Most people are currently familiar with the recreational uses of drones and even some professional uses, such as aerial photography. Yet the added value this technology can provide may go much further and be applied to improve the efficiency of services offered daily by public administrations, such as the coordination of emergencies, the tree census, the automation of traffic accident reports and more.
A drone is a flying object without a pilot on board, and consequently a tool with a series of electronic and mechanical devices which operate autonomously and can be operated from the ground. There are various types of remote operating points on the ground, ranging from a radio control handset to more autonomous systems or even a PC. In other words, systems which give the flying object its orders. One-way or two-way communication can be applied accordingly.
The drone as a means of support for municipal services and its regulation
The use of drones involves technology which is well established at present, even though regulations curb its use. In all municipal operations involving a drone there needs to be a risk assessment which will ensure that the action is safe in terms or aerial and terrestrial risks. For authorisation to be validated and granted, organisations such as the national agency for aerial safety are tasked with managing permits for people and organisations that request them. Authorised training organisations are responsible for authorising and certifying the drone pilot and maintenance staff.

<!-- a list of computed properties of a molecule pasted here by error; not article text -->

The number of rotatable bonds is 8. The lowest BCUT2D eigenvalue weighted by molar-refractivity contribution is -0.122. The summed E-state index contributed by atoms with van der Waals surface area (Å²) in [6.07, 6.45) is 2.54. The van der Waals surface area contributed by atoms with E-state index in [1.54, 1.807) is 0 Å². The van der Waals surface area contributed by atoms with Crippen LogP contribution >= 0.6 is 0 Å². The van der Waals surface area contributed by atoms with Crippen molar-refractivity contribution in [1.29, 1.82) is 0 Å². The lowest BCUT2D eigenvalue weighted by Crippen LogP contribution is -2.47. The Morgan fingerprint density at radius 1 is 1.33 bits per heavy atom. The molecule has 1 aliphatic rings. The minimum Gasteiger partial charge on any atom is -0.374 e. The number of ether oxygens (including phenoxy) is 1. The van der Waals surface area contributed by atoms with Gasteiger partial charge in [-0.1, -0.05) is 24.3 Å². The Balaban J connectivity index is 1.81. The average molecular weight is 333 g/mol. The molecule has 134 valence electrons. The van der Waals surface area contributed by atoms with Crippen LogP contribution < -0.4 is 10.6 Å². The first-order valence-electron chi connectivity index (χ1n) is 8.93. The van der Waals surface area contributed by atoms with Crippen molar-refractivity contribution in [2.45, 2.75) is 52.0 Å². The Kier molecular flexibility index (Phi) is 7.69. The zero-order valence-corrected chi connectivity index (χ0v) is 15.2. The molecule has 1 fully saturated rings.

New legislation seeks to standardise authorisation and declarations of responsibility. We are currently in a period of coexistence and transition where the various regulations in force are: Royal decree 1036/2017, Implementing Regulation 2019/947 (regulation of operations) and Delegated Regulation 2019/945 (regulation of drone platforms). These regulations are expected to coexist until 2023.
Even so, the City Council is currently seeking to establish ties with other cities to be able to engage in different uses, analyse current casuistry and assess the use of drones in public services. The goal is to do this at a level which is practical and efficient for the service itself and, at the same time, gauge the level of power cities have to regulate the operation of drones by third parties.
Because of this, different experts from the City Council are taking part in a series of round tables to address the set of casuistry between participating cities, as in the most recent talk organised by the RECI entitled “Drones and Smart Cities: Legal considerations, opportunities and next steps from the municipal perspective”. Click here to see the talk.